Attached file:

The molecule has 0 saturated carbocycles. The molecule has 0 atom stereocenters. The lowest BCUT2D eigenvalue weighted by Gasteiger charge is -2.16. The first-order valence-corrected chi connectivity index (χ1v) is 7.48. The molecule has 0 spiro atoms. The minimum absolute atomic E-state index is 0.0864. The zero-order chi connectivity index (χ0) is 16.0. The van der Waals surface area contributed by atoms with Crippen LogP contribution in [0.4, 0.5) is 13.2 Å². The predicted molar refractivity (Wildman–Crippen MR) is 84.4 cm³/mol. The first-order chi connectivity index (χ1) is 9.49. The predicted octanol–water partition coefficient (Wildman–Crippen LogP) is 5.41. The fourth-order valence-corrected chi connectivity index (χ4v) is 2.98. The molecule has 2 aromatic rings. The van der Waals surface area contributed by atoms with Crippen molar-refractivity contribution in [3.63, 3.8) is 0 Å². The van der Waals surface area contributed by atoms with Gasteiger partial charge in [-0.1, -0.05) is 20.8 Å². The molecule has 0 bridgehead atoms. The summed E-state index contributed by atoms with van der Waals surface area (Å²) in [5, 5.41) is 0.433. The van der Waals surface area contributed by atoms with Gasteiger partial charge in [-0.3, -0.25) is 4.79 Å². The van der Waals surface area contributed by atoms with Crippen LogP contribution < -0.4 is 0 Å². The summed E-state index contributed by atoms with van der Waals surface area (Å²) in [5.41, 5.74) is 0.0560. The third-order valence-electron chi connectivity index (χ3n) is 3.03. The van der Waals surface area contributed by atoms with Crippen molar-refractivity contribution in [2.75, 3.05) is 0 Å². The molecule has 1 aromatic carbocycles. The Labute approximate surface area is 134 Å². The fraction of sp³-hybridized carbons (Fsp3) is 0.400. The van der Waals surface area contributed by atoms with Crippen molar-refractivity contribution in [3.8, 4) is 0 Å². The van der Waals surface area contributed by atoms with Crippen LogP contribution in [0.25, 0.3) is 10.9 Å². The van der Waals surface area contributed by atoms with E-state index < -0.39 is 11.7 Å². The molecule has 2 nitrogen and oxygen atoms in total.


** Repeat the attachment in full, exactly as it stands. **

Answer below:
The molecule has 0 saturated carbocycles. The molecule has 0 atom stereocenters. The lowest BCUT2D eigenvalue weighted by Gasteiger charge is -2.16. The first-order valence-corrected chi connectivity index (χ1v) is 7.48. The molecule has 0 spiro atoms. The minimum absolute atomic E-state index is 0.0864. The zero-order chi connectivity index (χ0) is 16.0. The van der Waals surface area contributed by atoms with Crippen LogP contribution in [0.4, 0.5) is 13.2 Å². The predicted molar refractivity (Wildman–Crippen MR) is 84.4 cm³/mol. The first-order chi connectivity index (χ1) is 9.49. The predicted octanol–water partition coefficient (Wildman–Crippen LogP) is 5.41. The fourth-order valence-corrected chi connectivity index (χ4v) is 2.98. The molecule has 2 aromatic rings. The van der Waals surface area contributed by atoms with Crippen molar-refractivity contribution in [3.63, 3.8) is 0 Å². The van der Waals surface area contributed by atoms with Gasteiger partial charge in [-0.1, -0.05) is 20.8 Å². The molecule has 0 bridgehead atoms. The summed E-state index contributed by atoms with van der Waals surface area (Å²) in [5, 5.41) is 0.433. The van der Waals surface area contributed by atoms with Gasteiger partial charge in [-0.3, -0.25) is 4.79 Å². The van der Waals surface area contributed by atoms with Crippen LogP contribution < -0.4 is 0 Å². The summed E-state index contributed by atoms with van der Waals surface area (Å²) in [5.41, 5.74) is 0.0560. The third-order valence-electron chi connectivity index (χ3n) is 3.03. The van der Waals surface area contributed by atoms with Crippen molar-refractivity contribution in [2.75, 3.05) is 0 Å². The molecule has 1 aromatic carbocycles. The Labute approximate surface area is 134 Å². The fraction of sp³-hybridized carbons (Fsp3) is 0.400. The van der Waals surface area contributed by atoms with Crippen molar-refractivity contribution in [3.8, 4) is 0 Å². The van der Waals surface area contributed by atoms with Crippen LogP contribution in [0.25, 0.3) is 10.9 Å². The van der Waals surface area contributed by atoms with E-state index < -0.39 is 11.7 Å². The molecule has 2 nitrogen and oxygen atoms in total.